Thermal protection and control Thermal protection

Due to the extreme conditions in space, thermal protection is an important topic. By improved thermal protection systems for re-usable spacecrafts the costs in space transportation could be lowered, and moreover, a higher mission flexibility and security in manned space travel could be obtained. In the range of thermal protection systems, in particular, ceramic materials for protective layers or fiber composites are important. Ceramic fiber composites for example can be used for re-usable, high temperature components such as nozzles or combustion chambers of rocket engines or heat shields of reentry space systems. Like past applications, such as:

• Substrate foils from oxide ceramics for reflector layers (e.g. internal multi-screen insulation, which was developed for the orbital glider HERMES on basis of a sol gel procedure)

• Formation of ceramic matrix from silicon-organic oligo- and polymer precursors for complex structures

• Nanopowder (SiC, Al2O3) as a matrix component

• Nanostructured ceramic fibers

• Fiber coatings with nanoscale texture show, nanotechnology could be used favourably in the areas of thermal protection and hot structures for future reuseable space transportation systems (see Muehlratzer 2001). For a long-term exposition at temperatures above 1400 °C however, rather single-crystal oxide fibers are favored such as sapphire, while for a temperature range from 1100 to 1400 °C in particular siliconborcarbonitride (SiBN3C)-fibres and oxygen-poor SiC

Preceramic polymers for fibers as well as high temperature stable interfaces are important (Sporn the production of nano- 2002) structured ceramic fiber composites In Germany in this context, the joint project „ceramic fiber composites for high temperature engines in space" is promoted by the Bavarian research foundation with the participation of Astrium, four other companies and some scientific research institutions. Among other things oxidation protection procedures are to be developed by application of preceramic polymer precursors for carbon-based construction units. Thus the cooling effort should be reduced and the application temperature of the materials should be increased to maximum 2000 degrees Celsius.

Also nanostructured heat-insulating layers are suitable as thermal protection for combustion chambers in space propulsion systems. By means of PLD (pulse laser deposition) methods, nano-structured heat-insulating layers can be manufactured as interior coatings of combustion chamber components and be specifically adapted to the requirements (adhesion layers, sealing layers, active layers etc.). Appropriate heat-insulating layers on the basis of ZrO2 have been developed in co-operation with FhG IWS, TU Dresden and Astrium and have been tested successfully under working conditions (Gawlitza 2002, see chapter 5.3.2).29 Thermal control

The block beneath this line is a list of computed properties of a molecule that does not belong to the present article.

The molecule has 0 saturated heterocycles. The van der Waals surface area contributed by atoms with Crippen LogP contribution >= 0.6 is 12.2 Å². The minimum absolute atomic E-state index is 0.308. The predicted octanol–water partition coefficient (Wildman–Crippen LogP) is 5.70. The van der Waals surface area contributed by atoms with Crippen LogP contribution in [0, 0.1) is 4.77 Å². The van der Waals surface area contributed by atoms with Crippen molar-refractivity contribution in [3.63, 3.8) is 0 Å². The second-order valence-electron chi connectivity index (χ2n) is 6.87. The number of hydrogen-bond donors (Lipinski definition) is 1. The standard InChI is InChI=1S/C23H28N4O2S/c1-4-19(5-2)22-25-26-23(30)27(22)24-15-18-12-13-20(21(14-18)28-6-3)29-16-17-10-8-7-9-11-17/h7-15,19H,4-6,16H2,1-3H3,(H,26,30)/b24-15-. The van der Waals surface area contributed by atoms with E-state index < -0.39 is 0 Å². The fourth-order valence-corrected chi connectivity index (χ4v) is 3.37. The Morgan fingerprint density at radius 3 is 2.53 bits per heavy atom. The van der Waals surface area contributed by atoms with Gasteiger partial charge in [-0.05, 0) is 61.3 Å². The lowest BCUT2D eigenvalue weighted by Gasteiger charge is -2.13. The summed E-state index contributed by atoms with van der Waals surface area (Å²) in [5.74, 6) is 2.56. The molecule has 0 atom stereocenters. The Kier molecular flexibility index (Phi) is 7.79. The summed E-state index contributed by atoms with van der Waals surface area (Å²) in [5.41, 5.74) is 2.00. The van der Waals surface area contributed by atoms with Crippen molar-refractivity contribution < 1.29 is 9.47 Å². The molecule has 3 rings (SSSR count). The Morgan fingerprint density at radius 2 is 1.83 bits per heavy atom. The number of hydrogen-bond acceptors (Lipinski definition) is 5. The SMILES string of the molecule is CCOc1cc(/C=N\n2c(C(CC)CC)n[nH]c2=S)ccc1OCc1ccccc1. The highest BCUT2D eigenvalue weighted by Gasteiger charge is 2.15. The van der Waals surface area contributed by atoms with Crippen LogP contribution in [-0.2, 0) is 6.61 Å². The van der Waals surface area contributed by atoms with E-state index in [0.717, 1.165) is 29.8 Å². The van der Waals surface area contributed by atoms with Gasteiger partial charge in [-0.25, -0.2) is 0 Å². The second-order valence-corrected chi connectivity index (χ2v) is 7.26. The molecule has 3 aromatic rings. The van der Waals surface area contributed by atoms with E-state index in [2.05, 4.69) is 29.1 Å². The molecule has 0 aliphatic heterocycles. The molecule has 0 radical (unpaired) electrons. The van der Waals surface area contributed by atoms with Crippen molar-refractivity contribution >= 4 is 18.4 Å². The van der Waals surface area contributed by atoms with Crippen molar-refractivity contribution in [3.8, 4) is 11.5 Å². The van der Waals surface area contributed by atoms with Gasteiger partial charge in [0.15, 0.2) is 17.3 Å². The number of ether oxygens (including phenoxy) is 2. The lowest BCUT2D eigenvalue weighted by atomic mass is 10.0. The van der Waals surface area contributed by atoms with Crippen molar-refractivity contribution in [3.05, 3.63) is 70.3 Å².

Thermal control of space systems is a further topic of high relevance. This concerns, among other things, the protection of sensitive electronics against large variations in temperature. This comprises for example an efficient radiation of electronic power dissipation, which in particular represents a problem within the miniaturization of satellites. Nano-

29 IDW-news from 04.07.2002: „Keramische Faserverbundstoffe für bessere Raketenan triebe" (

Magnetic fluids for a high precise temperature control of miniaturi-

materials offer different approaches for an improved thermal monitoring of space travel systems. For example, nanostructured diamond-like carbon layers can improve thermal control systems of nanosatellites, since they possess approx. four times a higher thermal conductivity than copper (Rossoni et al. 1999). Beyond that, diamond-like-carbon layers offer also corrosion protection, e.g. against atomic oxygen and are stable in a wide temperature range (see section 5.3). Another approach for the thermal control of miniaturized satellites are MEMS-based micro cooling loops (Birur et al. 2001). Also magnetic fluids possess application potentials in thermal control systems. Magnetic fluids are concentrated, sedimentation-stable dispersions of ultrafine ferromagnetic particles in almost arbitrary dispersing mediums (carrier liquids). The agglomeration of zed electronic compo the magnetic particles is prevented by a nm thick polymer coating. Due nents to the small dimension of the dispersed particles, magnetic fluids behave usually superparamagnetic. Average particle sizes are between 5 to 50 nm. From a technological point of view, magnetic fluids are of interest, because the pressure, the viscosity, the electrical and thermal conductivity can be controlled by external magnetic fields. Magnetic fluids at present are used mainly as sealing and damping media. In the future there might be applications in space technology in highly precise thermal control systems for miniaturized electronic components or as freefloating self-lubricating bearing for micromechanical components (IWGN 1999).

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